OMMA Digital Agency of the Year: 360i

Four years ago, 360i’s management team set out to reinvent the agency model as we know it. The next year, it was named OMMA’s digital agency of the year. The year after that, it repeated the feat. This year, it earns a threepeat, in part, for reinventing it once again. In fact, it published a “playbook” to do exactly that. The book, which was distributed to current and prospective clients, the media and other influential stakeholders is entitled “Reimagine (Almost) Everything.”

“Our industry is moving through an accelerated transition from TV-led to digitally-led marketing,” 360i Chairman Bryan Wiener writes in its introduction, adding, that the problem is that the ad industry pretty much continues to operate in the same way it has since the pre-digital age, failing to understand that changes in media technology and consumer behavior have permanently disrupted how advertising and media work. Hence the need to reimagine.

It may be a new playbook, but it’s not a new play for 360i, which began life as a best-in-breed search shop, then reimagined itself to be an integrated search and social shop, and then reimagined itself once again to be a digitally-led integrated full-service agency, capable of executing all media — yes, even TV. The one constant, of course, is reimagining how to leverage each channel and message to achieve its clients’ brands’ objectives.

Not surprisingly, that takes on many forms, but regardless of the brand, the strategy and the campaign, innovation, content, data and stories are at the heart of everything 360i executes. You can see it festooned on a dynamically changing wall of new campaigns the agency pins up in its hallways for staff and visitors to gander at, and it shows the tremendous amount of output and creativity the agency generates each day.

Regardless of the execution, the campaigns follow consistent themes that 1) involve, or are driven-by digital media, 2) leverage data and insights, 3) are intended to activate consumers, often to activate other consumers.

There’s no account whose work epitomizes that better than Oscar Mayer, especially its bacon brand. It’s a tough act to follow, because past years have seen every imaginable digital execution to get people thinking about and talking about bacon in general, and Oscar Mayer’s in particular. A few years ago, it hired comedian Josh Sankey to make his way across America with nothing but bacon in his pocket. He used it as a form of currency to barter and trade for what he needed along the way. Then there was the special edition Oscar Mayer bacon cufflinks the agency developed as a Father’s Day promotion. And of course, last year’s “bacon alarm clock,” which magically transformed an iPhone into a bacon aroma-emitting alarm clock.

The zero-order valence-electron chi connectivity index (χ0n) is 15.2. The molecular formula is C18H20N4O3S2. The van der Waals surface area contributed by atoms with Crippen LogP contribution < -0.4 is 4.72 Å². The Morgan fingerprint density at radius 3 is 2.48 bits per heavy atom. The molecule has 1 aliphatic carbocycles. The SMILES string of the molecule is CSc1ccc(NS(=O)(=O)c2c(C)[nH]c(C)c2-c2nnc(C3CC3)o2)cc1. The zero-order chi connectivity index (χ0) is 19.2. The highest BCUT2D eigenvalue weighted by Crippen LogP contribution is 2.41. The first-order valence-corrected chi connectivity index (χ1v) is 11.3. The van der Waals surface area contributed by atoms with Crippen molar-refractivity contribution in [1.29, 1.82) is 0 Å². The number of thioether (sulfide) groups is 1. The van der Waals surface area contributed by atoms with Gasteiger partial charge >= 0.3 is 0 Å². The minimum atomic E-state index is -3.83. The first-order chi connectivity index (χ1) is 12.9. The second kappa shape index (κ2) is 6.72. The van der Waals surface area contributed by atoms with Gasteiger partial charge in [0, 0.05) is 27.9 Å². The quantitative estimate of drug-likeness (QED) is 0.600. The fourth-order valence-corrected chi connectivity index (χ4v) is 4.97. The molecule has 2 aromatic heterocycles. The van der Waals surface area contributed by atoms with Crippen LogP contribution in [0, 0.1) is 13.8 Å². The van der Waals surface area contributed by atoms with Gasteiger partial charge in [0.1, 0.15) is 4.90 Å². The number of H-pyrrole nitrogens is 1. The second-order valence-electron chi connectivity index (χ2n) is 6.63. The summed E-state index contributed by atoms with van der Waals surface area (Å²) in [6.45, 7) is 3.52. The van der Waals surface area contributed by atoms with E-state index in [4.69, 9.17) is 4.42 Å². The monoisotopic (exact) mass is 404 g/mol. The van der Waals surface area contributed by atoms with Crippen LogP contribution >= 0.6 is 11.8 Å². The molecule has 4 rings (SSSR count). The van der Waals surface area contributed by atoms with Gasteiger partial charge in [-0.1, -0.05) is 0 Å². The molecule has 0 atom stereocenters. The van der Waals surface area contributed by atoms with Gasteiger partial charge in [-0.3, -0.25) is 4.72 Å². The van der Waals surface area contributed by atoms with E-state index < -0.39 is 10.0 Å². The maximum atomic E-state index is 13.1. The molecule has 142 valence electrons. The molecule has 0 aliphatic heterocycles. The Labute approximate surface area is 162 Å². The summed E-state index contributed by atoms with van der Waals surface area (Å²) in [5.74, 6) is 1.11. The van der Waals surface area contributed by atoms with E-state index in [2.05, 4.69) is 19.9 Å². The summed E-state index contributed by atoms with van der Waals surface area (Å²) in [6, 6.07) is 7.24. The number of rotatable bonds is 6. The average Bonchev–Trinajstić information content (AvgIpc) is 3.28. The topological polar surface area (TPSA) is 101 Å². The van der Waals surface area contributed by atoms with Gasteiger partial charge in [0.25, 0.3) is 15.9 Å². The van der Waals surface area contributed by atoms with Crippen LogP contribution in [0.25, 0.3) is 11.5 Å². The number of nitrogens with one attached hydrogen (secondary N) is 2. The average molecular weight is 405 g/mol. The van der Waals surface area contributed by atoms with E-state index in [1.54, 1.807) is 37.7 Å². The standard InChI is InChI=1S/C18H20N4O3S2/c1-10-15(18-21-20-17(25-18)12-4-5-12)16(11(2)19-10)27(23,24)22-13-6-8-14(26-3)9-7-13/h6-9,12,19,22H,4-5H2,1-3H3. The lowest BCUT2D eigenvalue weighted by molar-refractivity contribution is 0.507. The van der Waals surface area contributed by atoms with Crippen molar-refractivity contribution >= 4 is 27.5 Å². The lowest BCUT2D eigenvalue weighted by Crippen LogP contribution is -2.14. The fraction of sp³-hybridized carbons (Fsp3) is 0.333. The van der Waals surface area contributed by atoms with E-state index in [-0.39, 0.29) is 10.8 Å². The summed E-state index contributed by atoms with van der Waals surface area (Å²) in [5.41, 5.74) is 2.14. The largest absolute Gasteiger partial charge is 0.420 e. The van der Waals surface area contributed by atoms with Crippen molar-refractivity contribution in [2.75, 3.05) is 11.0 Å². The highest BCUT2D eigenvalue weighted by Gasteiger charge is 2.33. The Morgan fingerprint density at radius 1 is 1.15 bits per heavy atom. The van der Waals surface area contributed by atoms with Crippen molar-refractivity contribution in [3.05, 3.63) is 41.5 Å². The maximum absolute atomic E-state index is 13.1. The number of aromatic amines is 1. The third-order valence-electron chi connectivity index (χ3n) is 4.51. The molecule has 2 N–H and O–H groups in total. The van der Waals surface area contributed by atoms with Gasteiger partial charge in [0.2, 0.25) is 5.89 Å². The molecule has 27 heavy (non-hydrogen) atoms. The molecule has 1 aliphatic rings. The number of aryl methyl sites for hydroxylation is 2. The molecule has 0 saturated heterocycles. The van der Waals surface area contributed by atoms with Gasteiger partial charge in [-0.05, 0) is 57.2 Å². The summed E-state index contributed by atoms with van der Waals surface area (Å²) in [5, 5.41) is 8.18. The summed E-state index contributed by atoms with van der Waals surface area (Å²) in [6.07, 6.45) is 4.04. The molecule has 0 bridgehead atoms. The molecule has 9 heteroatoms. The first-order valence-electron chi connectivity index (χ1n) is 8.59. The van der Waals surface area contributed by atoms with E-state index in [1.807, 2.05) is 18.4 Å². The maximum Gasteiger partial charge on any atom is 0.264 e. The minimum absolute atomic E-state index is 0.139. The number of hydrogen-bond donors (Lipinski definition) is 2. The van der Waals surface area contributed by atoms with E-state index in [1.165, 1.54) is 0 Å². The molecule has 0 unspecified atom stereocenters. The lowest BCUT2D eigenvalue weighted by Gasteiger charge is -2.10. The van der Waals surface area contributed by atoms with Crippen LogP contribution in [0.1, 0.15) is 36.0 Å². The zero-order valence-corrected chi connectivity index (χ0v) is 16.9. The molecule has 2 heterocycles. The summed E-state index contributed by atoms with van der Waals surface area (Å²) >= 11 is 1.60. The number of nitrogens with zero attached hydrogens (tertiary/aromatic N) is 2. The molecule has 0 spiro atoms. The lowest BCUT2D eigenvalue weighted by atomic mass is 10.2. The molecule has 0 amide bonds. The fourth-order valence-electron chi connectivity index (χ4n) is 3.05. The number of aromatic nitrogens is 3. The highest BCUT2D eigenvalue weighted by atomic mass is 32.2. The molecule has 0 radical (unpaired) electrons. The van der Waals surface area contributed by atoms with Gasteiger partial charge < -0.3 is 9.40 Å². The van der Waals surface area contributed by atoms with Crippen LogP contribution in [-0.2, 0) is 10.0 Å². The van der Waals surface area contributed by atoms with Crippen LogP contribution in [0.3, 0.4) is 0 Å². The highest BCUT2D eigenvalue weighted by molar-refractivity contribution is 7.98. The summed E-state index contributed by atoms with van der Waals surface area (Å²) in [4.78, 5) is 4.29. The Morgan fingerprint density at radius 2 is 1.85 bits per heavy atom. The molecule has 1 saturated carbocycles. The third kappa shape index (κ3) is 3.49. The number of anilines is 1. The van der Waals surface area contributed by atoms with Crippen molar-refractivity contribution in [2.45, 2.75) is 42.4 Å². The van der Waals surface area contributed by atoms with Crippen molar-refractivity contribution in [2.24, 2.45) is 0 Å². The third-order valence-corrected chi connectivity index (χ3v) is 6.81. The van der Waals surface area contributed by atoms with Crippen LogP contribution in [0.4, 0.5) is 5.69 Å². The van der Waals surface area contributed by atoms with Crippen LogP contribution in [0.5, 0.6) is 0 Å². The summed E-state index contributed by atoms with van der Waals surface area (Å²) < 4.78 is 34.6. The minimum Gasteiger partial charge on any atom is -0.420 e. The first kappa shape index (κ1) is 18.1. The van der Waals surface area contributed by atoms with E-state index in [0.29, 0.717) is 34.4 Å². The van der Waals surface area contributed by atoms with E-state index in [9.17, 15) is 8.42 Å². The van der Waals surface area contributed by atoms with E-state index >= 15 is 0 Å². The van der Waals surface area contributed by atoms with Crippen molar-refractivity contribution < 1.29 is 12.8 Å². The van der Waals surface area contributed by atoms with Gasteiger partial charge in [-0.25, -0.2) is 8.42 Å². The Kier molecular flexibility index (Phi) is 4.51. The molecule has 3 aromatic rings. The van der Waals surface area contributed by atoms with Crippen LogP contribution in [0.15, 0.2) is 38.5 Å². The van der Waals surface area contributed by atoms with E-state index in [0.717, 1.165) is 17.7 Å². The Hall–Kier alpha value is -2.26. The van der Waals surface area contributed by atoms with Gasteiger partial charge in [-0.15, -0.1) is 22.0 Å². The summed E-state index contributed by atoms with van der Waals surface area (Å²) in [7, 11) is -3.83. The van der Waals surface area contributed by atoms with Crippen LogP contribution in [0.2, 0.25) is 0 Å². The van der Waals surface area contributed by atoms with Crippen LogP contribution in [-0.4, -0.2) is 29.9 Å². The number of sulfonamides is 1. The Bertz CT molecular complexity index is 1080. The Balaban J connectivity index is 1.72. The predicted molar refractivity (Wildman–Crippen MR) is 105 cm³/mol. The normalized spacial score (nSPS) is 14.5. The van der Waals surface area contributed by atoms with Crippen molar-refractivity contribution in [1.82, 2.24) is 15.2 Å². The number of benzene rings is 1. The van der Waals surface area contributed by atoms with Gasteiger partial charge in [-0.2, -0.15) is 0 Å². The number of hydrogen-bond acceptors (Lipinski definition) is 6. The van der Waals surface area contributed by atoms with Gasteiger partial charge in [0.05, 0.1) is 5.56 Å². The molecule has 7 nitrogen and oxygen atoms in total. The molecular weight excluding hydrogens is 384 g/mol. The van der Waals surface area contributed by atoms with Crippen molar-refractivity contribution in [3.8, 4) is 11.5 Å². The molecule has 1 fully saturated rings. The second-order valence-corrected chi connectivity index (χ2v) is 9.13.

How do you top that? You reimagine what you can do to connect people around the subject of bacon. The result was Sizzl, a dating app enabling people to find their significant other based on common interests in, you guessed it, bacon.

“It was this year’s bacon alarm clock, but we don’t do it just for the sake of innovation,” explains 360i CEO Sarah Hofstetter. “We do it because it’s an idea people will share.”

People did share it. At last count, Google indexes 221,000 references to the Sizzl app.

It tops 360i’s 2015 sizzle reel, for sure, but other campaigns demonstrated as much imaginations — or reimagination — including another Oscar Mayer brand, its trademark Weinermobile. 360i leveraged the iconic mobile medium by creating a Mars rover-like version called the Wiener Rover, capable of steaming the brand’s hot dogs, warming buns and making guest appearances to an enthusiastic audience on NBC’s Today, causing weatherman Al Roker to proclaim it an important breakthrough.

While the attention-getting content and ideas generate the sizzle, they are all informed — and sometimes powered by — innovative uses of data, including Jameson’s Irish whiskey’s Instagram share-your-shot campaign, or a new variant in client Red Roof Inn’s programmatic media strategy.

360i followed last year’s programmatic campaign for Red Roof enabling users to install an app that would inform them of their air travel flight delays or cancellations and book a stay in a local Red Roof, with another that leveraged real-time traffic data to promote a night’s rest for travel-weary long-distance drivers who might need a break from all the brake lights.

Another example of innovative use of data was the agency’s campaign for the Board of Tourism of New Orleans, which used the same core propositions for the Big Easy, but tailored them to famlies, singles and other target groups based on data about who was in the audience for the ads.

Like all of its work, those campaigns were designed to simultaneously optimize paid, earned owned and shared behaviors across media, and are planned as part of one strategic whole, beginning with some form of digital activation at its core.

360i’s Wiener and Hofstetter acknowledge the approach doesn’t work for everyone, and the agency tends to work with and court more “progressive clients,” but if its own grassroots marketing campaign around its playbook works, more clients will fit into that category.

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